The ongoing horror parade in Afghanistan has US presenters alerting viewers with each new video: the images below are shocking, inappropriate for children.
But press attention to the longest war in U.S. history was comparable to that of bored children – until images of bodies falling from planes exploded on the screens. Then the rush to find the culprits and the competition for sudden outrage began.
But it was an actor who was the first to self-criticize the role of the media in the Afghan tragedy. At the opening of his show on Monday (15), Stephen Colbert recalled that his monologues reflect the news of the day and said: “Let’s run VT with what I have already spoken about in Afghanistan”. The video showed balls of dry grass rolling in the desert.
Amid the jokes, Colbert argued that shock at the cruelty of the day’s events cannot ignore the fact that failure has crossed four presidents, from both parties, and public disinterest.
It’s easy to visually compare the Americans’ flight from Kabul to the iconic flight from Saigon in 1975. One important difference: wars today affect Americans unevenly. Compulsory military service ended after American families, rich or not, white or not, lost 58,000 children fighting in Vietnam.
There wouldn’t be 20 years of war if the privileged Americans were forced to fight for a medieval enamored kleptocracy. There wouldn’t be enough stories of the liberation of women and girls to convince an audience still with a strong isolationist DNA – after decades of growing inequality and increasingly dilapidated public services – that it made sense to bury $ 2 trillion in a country that doesn’t stay at home alone.
For context, the Marshall Plan, designed to recover European economies devastated by World War II, cost the American taxpayer $ 135 billion in present values.
This does not justify the omission pointed out by the actor Colbert. And that does not alleviate the moral and historical stain of the United States which, in the confrontation with the former Soviet Union in the region, contributed to the destabilization which led to the emergence of the Taliban.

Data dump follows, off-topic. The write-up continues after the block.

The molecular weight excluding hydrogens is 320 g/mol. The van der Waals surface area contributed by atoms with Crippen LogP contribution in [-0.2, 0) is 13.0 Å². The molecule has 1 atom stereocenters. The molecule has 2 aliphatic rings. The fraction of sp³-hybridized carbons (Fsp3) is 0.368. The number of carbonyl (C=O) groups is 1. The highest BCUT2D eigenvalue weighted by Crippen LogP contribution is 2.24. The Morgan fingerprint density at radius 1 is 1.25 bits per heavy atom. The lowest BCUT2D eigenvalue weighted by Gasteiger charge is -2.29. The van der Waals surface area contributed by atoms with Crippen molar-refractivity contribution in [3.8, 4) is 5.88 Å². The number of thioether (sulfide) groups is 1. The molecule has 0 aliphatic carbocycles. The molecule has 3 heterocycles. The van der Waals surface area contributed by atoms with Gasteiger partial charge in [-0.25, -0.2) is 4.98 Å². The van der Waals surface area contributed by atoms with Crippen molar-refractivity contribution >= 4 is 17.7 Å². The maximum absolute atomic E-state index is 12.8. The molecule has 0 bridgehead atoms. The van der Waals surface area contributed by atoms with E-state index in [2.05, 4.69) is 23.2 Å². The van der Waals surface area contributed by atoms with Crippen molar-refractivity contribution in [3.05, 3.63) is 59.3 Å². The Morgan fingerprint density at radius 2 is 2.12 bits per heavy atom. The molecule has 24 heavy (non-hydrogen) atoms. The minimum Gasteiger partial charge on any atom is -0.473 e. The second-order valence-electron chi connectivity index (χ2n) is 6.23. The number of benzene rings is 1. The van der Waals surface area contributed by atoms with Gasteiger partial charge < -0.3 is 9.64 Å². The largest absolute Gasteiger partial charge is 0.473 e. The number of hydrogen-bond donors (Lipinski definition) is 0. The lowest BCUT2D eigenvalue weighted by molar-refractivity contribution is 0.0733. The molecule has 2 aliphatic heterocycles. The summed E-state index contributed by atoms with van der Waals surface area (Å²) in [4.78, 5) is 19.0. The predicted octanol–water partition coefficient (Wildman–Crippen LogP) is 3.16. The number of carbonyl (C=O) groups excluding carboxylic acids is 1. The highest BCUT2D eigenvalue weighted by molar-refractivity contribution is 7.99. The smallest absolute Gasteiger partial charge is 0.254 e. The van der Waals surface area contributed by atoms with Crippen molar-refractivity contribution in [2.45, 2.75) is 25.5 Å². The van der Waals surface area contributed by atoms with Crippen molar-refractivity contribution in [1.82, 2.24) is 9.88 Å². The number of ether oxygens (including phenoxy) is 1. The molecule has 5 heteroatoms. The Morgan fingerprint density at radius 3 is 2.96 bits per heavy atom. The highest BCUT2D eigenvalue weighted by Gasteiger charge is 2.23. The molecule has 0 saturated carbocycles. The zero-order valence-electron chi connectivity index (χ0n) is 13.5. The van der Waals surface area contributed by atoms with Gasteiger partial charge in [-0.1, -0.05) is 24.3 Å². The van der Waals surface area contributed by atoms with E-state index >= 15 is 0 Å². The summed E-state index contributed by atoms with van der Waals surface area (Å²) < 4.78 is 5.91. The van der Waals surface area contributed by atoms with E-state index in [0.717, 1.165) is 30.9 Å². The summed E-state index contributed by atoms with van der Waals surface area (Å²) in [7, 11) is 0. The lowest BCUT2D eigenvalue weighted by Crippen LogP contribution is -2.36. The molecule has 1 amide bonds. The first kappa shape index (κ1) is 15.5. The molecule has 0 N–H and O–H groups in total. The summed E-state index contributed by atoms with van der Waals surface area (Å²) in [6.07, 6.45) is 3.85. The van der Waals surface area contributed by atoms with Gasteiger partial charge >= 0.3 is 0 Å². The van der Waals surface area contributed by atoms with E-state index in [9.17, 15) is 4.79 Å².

There was plenty of intelligence on the impracticality of the military operation in Afghanistan. A 2016 report by the Occupation Inspector General concluded that of the 350,000 members of the Afghan armed forces listed, 200,000 were ghost soldiers whose pay was divided among corrupt officials, in a “fissure” that any guy named Bolsonaro would envy.
The public, in addition to not paying attention, was not informed about the war. In 2019, the Washington Post newspaper obtained 2,000 pages of previously classified documents that made it clear: Successive US governments lied about the fiasco of the war in Afghanistan. Even so, the scandal did not have the merit it deserved.
The first thought that occurred to me when I heard Joe Biden strongly defend the decision to step down was that of his son Beau, a decorated soldier who fought in Iraq.
The aggressive cancer that killed Beau Biden at the age of 46 in 2015 is often associated with exposure to smoke from outdoor fires. These were bonfires made by the military to burn waste containing toxic materials in Iraq and Afghanistan.
The anger we hear in Joe Biden’s voice has a story.
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